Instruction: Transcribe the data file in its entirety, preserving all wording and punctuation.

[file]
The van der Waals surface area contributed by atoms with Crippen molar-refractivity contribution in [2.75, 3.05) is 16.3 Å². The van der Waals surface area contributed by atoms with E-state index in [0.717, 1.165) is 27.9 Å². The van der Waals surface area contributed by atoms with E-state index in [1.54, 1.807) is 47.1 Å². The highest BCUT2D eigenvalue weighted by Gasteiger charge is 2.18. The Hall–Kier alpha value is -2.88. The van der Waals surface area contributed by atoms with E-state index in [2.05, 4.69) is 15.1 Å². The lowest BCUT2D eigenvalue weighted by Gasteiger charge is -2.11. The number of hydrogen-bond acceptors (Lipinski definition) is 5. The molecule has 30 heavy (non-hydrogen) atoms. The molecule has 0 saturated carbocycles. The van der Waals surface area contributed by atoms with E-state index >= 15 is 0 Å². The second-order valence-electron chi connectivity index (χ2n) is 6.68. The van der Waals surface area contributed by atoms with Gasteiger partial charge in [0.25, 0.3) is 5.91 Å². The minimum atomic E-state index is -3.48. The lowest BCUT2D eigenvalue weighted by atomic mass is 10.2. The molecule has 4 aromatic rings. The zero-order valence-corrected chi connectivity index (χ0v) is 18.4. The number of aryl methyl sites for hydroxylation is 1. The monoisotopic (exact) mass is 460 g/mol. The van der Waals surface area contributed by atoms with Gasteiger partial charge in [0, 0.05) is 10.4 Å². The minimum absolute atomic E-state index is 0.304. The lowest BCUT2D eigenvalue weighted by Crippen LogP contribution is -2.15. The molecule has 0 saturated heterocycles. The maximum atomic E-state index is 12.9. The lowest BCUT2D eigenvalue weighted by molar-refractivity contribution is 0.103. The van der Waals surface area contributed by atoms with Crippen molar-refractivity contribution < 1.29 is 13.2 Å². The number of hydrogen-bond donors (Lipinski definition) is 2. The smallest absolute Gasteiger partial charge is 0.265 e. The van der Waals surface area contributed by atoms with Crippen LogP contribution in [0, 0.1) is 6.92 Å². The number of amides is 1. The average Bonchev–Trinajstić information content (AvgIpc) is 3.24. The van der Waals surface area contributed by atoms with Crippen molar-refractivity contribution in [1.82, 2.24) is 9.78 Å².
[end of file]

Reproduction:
The van der Waals surface area contributed by atoms with Crippen molar-refractivity contribution in [2.75, 3.05) is 16.3 Å². The van der Waals surface area contributed by atoms with E-state index in [0.717, 1.165) is 27.9 Å². The van der Waals surface area contributed by atoms with E-state index in [1.54, 1.807) is 47.1 Å². The highest BCUT2D eigenvalue weighted by Gasteiger charge is 2.18. The Hall–Kier alpha value is -2.88. The van der Waals surface area contributed by atoms with E-state index in [2.05, 4.69) is 15.1 Å². The lowest BCUT2D eigenvalue weighted by Gasteiger charge is -2.11. The number of hydrogen-bond acceptors (Lipinski definition) is 5. The molecule has 30 heavy (non-hydrogen) atoms. The molecule has 0 saturated carbocycles. The van der Waals surface area contributed by atoms with E-state index >= 15 is 0 Å². The second-order valence-electron chi connectivity index (χ2n) is 6.68. The van der Waals surface area contributed by atoms with Gasteiger partial charge in [0.25, 0.3) is 5.91 Å². The minimum atomic E-state index is -3.48. The lowest BCUT2D eigenvalue weighted by atomic mass is 10.2. The molecule has 4 aromatic rings. The zero-order valence-corrected chi connectivity index (χ0v) is 18.4. The number of aryl methyl sites for hydroxylation is 1. The monoisotopic (exact) mass is 460 g/mol. The van der Waals surface area contributed by atoms with Gasteiger partial charge in [0, 0.05) is 10.4 Å². The minimum absolute atomic E-state index is 0.304. The lowest BCUT2D eigenvalue weighted by Crippen LogP contribution is -2.15. The molecule has 0 saturated heterocycles. The maximum atomic E-state index is 12.9. The lowest BCUT2D eigenvalue weighted by molar-refractivity contribution is 0.103. The van der Waals surface area contributed by atoms with Crippen molar-refractivity contribution < 1.29 is 13.2 Å². The number of hydrogen-bond donors (Lipinski definition) is 2. The smallest absolute Gasteiger partial charge is 0.265 e. The van der Waals surface area contributed by atoms with Crippen LogP contribution in [0, 0.1) is 6.92 Å². The number of amides is 1. The average Bonchev–Trinajstić information content (AvgIpc) is 3.24. The van der Waals surface area contributed by atoms with Crippen molar-refractivity contribution in [1.82, 2.24) is 9.78 Å².